Published: March 9, 2021
Last Updated: March 23, 2021
Introduction – What is a T5018?
A T5018 is a CRA taxpayer information return known as the statement of contract payments. It applies to all individuals, partnerships, trusts, and corporations involved in construction activities and where their primary source of business income are those construction activities. Basically, a T5018 is like the version of the T4 for the construction industry.
The primary purpose of the T5018 is to allow the CRA to track income earned by subcontractors in the construction industry. As the construction industry often involves many subcontractors who are small business owners and self-employed, as well as transactions frequently being made in cash, the construction industry has long been a concern to the CRA for tax evasion. Cash payments, in particular, are a risk factor when it comes to unreported or underreported income due to the relative lack of a paper trail. Furthermore, self-employed workers do not have income taxes withheld automatically when they are paid, increasing the chances of there being unpaid taxes and tax evasion. The T5018 attempts to help document and track the payments by putting an additional onus on the construction business hiring the contractors.
Additionally, HST is another major CRA tax evasion concern when it comes to smaller subcontractors. Where the subcontractor has revenues below $30,000 in four consecutive quarters, they are not required to collect or remit HST. However, once they pass that threshold, they are required to register an HST number and begin collecting and remitting HST. Since any individual job may pay less than $30,000, but several jobs in aggregate may exceed that number, the T5018 requirements allow the CRA to better identify individuals who are required to register and remit HST. Call our experienced Toronto tax law firm to learn more about information returns and HST registration requirements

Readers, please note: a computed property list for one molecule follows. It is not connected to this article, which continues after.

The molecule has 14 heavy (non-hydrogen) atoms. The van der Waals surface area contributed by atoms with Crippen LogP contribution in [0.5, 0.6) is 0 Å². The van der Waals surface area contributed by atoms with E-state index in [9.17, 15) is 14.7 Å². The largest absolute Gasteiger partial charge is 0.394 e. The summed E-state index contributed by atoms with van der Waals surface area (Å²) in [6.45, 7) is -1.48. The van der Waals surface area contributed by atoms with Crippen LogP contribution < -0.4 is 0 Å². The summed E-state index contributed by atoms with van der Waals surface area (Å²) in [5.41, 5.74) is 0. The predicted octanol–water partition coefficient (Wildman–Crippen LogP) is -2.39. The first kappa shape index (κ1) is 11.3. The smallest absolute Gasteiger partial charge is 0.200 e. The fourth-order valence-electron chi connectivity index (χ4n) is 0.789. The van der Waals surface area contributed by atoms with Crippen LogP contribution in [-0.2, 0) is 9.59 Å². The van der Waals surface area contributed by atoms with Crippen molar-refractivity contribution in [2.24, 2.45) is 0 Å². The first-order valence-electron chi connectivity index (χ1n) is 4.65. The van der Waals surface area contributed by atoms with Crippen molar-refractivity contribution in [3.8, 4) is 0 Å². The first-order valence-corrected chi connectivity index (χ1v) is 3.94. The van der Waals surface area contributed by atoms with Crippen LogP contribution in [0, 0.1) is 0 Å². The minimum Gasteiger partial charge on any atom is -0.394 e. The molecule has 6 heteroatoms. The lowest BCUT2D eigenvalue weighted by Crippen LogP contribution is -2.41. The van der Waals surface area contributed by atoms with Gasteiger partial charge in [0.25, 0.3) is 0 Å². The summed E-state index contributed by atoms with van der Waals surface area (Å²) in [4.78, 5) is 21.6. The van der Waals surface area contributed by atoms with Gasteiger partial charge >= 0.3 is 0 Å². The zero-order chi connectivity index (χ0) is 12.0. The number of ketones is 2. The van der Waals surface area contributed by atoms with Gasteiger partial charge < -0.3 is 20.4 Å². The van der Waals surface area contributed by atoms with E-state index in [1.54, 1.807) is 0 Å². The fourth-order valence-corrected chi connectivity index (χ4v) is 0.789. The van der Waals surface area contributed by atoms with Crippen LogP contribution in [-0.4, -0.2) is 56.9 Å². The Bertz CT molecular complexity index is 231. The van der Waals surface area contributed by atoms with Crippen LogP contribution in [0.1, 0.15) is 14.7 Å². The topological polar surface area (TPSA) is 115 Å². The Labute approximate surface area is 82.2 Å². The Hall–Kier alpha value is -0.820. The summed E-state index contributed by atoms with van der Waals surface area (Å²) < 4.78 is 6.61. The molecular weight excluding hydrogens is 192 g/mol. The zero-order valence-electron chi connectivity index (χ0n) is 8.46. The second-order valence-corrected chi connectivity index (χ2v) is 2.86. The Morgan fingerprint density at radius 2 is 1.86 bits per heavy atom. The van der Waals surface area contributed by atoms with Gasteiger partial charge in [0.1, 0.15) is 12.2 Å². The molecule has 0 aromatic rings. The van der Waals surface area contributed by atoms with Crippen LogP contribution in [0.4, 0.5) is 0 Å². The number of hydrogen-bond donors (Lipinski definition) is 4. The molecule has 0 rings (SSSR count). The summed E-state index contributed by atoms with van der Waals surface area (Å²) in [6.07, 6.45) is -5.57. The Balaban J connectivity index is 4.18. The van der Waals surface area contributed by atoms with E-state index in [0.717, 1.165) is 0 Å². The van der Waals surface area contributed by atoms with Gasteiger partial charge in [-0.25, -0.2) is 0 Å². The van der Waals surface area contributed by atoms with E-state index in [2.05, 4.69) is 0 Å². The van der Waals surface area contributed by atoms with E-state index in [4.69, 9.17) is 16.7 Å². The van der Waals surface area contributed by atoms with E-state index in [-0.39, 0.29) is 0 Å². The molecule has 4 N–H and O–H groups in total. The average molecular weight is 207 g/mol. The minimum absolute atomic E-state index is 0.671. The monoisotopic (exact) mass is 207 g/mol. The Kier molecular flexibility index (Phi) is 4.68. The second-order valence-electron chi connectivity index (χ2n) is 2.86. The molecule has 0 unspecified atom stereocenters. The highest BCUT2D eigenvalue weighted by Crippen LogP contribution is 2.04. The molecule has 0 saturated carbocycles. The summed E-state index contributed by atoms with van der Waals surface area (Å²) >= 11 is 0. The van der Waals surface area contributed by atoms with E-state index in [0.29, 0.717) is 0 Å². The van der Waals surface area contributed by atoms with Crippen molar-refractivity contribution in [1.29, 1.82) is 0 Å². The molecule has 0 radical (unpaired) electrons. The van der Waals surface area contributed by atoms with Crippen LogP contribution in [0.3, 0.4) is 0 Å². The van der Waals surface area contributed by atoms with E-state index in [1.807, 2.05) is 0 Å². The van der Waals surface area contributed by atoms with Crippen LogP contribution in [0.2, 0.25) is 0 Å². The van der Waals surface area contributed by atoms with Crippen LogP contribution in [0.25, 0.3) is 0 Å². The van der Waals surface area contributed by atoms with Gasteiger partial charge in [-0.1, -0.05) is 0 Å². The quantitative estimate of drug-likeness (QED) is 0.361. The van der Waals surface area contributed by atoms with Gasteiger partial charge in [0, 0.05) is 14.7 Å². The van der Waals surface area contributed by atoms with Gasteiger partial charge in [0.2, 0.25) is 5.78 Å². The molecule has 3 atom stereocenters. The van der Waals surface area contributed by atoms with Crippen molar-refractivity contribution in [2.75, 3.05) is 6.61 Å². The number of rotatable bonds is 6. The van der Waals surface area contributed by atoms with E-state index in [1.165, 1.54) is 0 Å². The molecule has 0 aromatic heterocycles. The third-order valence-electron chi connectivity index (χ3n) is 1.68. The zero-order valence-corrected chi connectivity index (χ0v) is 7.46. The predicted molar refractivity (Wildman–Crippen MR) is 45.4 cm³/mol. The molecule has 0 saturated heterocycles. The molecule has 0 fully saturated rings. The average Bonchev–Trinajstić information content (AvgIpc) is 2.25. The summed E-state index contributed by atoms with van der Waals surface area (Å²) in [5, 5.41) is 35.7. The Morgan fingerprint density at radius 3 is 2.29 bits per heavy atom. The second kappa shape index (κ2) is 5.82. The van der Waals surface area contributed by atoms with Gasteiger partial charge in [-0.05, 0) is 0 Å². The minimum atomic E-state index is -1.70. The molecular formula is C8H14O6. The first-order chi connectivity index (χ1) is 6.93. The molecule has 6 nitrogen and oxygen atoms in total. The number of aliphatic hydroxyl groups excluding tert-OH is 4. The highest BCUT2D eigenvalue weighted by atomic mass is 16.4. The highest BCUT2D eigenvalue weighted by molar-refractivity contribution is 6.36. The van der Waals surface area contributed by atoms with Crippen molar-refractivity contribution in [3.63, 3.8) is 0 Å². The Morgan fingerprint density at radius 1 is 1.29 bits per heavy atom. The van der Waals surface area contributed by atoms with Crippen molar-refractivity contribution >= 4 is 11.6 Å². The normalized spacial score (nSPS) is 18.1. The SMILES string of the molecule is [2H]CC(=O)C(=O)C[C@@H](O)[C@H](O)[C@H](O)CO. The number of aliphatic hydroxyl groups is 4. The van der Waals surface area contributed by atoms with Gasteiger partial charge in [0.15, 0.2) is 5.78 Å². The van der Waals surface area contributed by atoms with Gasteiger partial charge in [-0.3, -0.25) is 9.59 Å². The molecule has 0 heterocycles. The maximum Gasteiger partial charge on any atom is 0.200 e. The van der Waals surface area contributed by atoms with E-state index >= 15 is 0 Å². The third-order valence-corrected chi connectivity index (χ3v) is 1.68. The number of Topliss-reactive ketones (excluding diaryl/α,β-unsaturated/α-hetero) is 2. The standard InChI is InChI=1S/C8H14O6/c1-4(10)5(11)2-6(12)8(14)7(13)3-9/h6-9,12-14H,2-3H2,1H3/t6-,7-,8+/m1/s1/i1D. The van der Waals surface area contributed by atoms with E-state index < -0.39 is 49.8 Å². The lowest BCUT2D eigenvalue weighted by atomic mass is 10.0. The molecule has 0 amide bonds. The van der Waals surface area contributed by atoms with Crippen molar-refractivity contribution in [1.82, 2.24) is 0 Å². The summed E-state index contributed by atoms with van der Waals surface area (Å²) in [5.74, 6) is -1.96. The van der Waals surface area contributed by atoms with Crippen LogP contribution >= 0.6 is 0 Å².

When is a T5018 Required?
Where construction is a business’ primary source of income, a T5018 slip must be completed by the business for any amounts paid or credited to subcontractors who are Canadian resident taxpayers for construction services. For non-resident subcontractors, a business would instead need to submit a T4A-NR return.
That said, if the amounts paid to a subcontractor are less than $500, the T5018 is not required, though it may still be voluntarily completed. Further, payments to subcontractors for goods do not need to be reported, though mixed payments for goods and services will need to be reported on the T5018 as long as the service portion of the payment accounts for at least $500 of that payment. Notably, businesses/contractors only need to file the T5018 for the subcontractors that they are directly dealing with – if one of the direct subcontractors has further sub-trades, the subcontractor will be responsible for filing the respective T5018s for those sub-trades.
Construction as Primary Source of Income